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Sowing seeds of creativity
Published on Friday, 03 Jun 2011

Much has been said and written about the importance of creativity in today's business world, but few books are able to make readers creative.

Not even the author of Creative Genius: An Innovation Guide for Business Leaders, Border Crossers and Game Changers could bring us closer to the goal. "No book can promise to make you a `creative genius'," he concedes.

So what can Peter Fisk, former CEO of the Chartered Institute of Marketing, offer with his 386 pages?

In the first part of the book, the author explains the concept of "thinking from the future back", starting with Leonardo da Vinci, who was "ahead of his time".

Citing psychologist Michael Gelb's study on da Vinci, Fisk points out seven traits that made the latter "see the future", or attain "creativity", as he conceives it: relentless curiosity, seeing more, thinking bigger, making connections, embracing paradox, courageous action and enlightened mind.

To sensible readers, there seems to be an overlap of ideas. In fact, Fisk's explanations reveal that making differentiations is not an easy task.

I doubt that taking a notebook with you - "small and without lines, so that it is more portable and less restrained" - could stimulate your curiosity.

In the following chapters, Fisk endeavours to explain "creativity" in a serious and somehow metaphysical way, exploring with real-life examples ideas such as "time and space", and "whitespaces and greyspaces".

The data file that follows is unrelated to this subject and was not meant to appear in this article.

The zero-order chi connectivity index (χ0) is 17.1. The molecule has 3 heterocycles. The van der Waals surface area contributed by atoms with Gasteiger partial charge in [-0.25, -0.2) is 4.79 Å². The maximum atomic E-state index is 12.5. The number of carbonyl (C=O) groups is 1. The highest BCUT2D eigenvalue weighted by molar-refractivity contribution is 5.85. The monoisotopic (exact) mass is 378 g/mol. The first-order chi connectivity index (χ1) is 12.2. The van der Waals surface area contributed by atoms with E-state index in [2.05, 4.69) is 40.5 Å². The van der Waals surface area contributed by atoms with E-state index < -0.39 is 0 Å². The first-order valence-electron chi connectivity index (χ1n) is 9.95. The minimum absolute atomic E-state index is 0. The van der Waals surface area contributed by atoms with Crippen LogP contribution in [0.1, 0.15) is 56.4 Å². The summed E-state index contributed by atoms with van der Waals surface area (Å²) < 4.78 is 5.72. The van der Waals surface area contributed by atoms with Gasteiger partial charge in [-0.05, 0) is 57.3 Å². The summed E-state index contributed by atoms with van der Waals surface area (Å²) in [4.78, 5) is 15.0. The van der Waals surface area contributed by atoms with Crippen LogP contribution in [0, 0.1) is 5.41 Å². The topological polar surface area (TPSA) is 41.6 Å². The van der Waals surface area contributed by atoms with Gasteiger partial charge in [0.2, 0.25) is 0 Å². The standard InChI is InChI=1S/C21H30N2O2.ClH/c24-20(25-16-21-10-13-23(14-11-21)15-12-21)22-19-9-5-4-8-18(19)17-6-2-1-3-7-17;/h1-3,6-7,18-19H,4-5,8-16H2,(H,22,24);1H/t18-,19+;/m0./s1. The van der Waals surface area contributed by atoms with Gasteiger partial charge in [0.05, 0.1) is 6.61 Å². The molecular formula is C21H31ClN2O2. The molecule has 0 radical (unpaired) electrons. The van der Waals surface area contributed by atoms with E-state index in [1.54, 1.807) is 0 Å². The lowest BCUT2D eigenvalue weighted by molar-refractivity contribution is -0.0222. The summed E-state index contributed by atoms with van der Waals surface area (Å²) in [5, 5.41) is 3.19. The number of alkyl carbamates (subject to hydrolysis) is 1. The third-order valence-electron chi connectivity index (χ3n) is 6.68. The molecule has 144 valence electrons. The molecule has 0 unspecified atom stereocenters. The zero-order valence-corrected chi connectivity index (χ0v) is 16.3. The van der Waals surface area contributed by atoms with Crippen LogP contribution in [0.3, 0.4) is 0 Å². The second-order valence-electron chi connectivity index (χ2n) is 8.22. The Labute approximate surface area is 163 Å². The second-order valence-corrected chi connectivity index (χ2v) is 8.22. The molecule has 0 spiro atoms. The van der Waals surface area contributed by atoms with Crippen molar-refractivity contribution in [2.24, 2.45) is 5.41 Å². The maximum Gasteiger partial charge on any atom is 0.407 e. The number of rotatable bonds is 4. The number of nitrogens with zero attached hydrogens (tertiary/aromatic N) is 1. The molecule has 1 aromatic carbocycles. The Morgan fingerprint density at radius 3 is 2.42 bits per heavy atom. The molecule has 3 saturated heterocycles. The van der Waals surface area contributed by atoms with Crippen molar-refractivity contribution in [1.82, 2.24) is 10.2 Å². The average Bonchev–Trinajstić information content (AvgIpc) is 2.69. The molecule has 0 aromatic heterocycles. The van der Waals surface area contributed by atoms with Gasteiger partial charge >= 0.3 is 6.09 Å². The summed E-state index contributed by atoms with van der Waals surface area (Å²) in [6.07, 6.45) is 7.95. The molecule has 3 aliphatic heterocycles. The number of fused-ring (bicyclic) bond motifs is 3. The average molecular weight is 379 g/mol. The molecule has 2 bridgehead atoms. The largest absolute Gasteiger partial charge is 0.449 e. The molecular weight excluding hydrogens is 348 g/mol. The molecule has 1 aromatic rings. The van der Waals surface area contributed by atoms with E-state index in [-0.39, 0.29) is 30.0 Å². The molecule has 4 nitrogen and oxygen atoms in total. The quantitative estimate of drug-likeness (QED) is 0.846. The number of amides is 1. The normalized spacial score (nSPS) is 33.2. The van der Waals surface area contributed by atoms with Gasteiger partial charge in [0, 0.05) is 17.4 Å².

The author's analysis of "creativity" in Chapter 7 is somewhat unimpressive. For instance, he writes that "until the 1900s, creativity was thought of as a gift, an inherent ability, rather than something that we could all learn and embrace. It was Alex Osborn who made creativity an applied science, and therefore much more useful to business."

Had Fisk read Immanuel Kant's Critique of the Power of Judgment, published in 1790, he would have rewritten these sentences or even the whole chapter.

Creative Genius, however, could pass for a practical reference book, so long as readers start from Part 2 - "The ideas factory" - or go through each chapter individually. In Part 3, for instance, he starts discussing how a "creative" idea, be it a product, service or even managerial practice, comes to life.

Fisk, who has been working closely with big corporations, such as British Airways, American Express, Microsoft, Coca-Cola and Marks & Spencer, shows off his marketing know-how in Part 4 - "The impact zone" - which provides tips on how to launch a product or execute an effective strategy.

Those who want to broaden their knowledge in business practices would not be disappointed with the book, as Fisk has covered a wide array of case studies, from Virgin Galactic, Shigeru Miyamoto, Pixar, Samsung, Ferrari, 3M, Disney and IBM to James Dyson, Paul Smith, Damien Hirst, Banksy and Steve Jobs. Those who want to find out the latest market trends would not be disappointed either. The book does not lack insights into today's global market.

Overall, "the context for innovation is perhaps more important than the innovation", as Fisk puts it, but some readers may choose to believe that the context for reading a book is perhaps more important than the book itself.

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